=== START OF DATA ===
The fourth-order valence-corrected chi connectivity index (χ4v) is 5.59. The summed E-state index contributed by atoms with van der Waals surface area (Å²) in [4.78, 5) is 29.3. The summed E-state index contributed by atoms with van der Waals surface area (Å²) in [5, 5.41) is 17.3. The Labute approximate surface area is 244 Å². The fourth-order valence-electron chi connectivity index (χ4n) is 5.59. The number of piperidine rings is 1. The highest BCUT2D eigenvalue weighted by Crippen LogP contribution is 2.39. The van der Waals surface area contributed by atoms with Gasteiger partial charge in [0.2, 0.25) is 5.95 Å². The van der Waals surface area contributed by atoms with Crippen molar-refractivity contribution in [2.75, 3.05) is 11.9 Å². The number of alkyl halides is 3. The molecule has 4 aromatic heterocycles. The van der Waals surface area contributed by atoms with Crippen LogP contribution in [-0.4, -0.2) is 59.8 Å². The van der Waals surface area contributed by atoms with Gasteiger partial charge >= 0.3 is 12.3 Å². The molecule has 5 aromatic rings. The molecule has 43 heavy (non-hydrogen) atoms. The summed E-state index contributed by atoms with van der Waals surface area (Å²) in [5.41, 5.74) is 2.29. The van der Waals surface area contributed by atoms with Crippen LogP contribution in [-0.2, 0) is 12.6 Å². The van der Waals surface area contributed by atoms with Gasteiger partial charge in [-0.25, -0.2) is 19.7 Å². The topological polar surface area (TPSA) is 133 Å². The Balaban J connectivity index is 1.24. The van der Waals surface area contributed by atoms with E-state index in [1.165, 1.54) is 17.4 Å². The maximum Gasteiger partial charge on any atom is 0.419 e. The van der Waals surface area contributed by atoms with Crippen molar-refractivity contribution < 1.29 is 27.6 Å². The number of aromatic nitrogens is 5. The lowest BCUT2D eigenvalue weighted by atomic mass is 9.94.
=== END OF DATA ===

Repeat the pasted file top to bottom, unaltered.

The fourth-order valence-corrected chi connectivity index (χ4v) is 5.59. The summed E-state index contributed by atoms with van der Waals surface area (Å²) in [4.78, 5) is 29.3. The summed E-state index contributed by atoms with van der Waals surface area (Å²) in [5, 5.41) is 17.3. The Labute approximate surface area is 244 Å². The fourth-order valence-electron chi connectivity index (χ4n) is 5.59. The number of piperidine rings is 1. The highest BCUT2D eigenvalue weighted by Crippen LogP contribution is 2.39. The van der Waals surface area contributed by atoms with Gasteiger partial charge in [0.2, 0.25) is 5.95 Å². The van der Waals surface area contributed by atoms with Crippen molar-refractivity contribution in [2.75, 3.05) is 11.9 Å². The number of alkyl halides is 3. The molecule has 4 aromatic heterocycles. The van der Waals surface area contributed by atoms with Crippen LogP contribution in [-0.4, -0.2) is 59.8 Å². The van der Waals surface area contributed by atoms with Gasteiger partial charge >= 0.3 is 12.3 Å². The molecule has 5 aromatic rings. The molecule has 43 heavy (non-hydrogen) atoms. The summed E-state index contributed by atoms with van der Waals surface area (Å²) in [5.41, 5.74) is 2.29. The van der Waals surface area contributed by atoms with Crippen LogP contribution in [-0.2, 0) is 12.6 Å². The van der Waals surface area contributed by atoms with Gasteiger partial charge in [-0.25, -0.2) is 19.7 Å². The topological polar surface area (TPSA) is 133 Å². The Balaban J connectivity index is 1.24. The van der Waals surface area contributed by atoms with E-state index in [1.165, 1.54) is 17.4 Å². The maximum Gasteiger partial charge on any atom is 0.419 e. The van der Waals surface area contributed by atoms with Crippen molar-refractivity contribution < 1.29 is 27.6 Å². The number of aromatic nitrogens is 5. The lowest BCUT2D eigenvalue weighted by atomic mass is 9.94.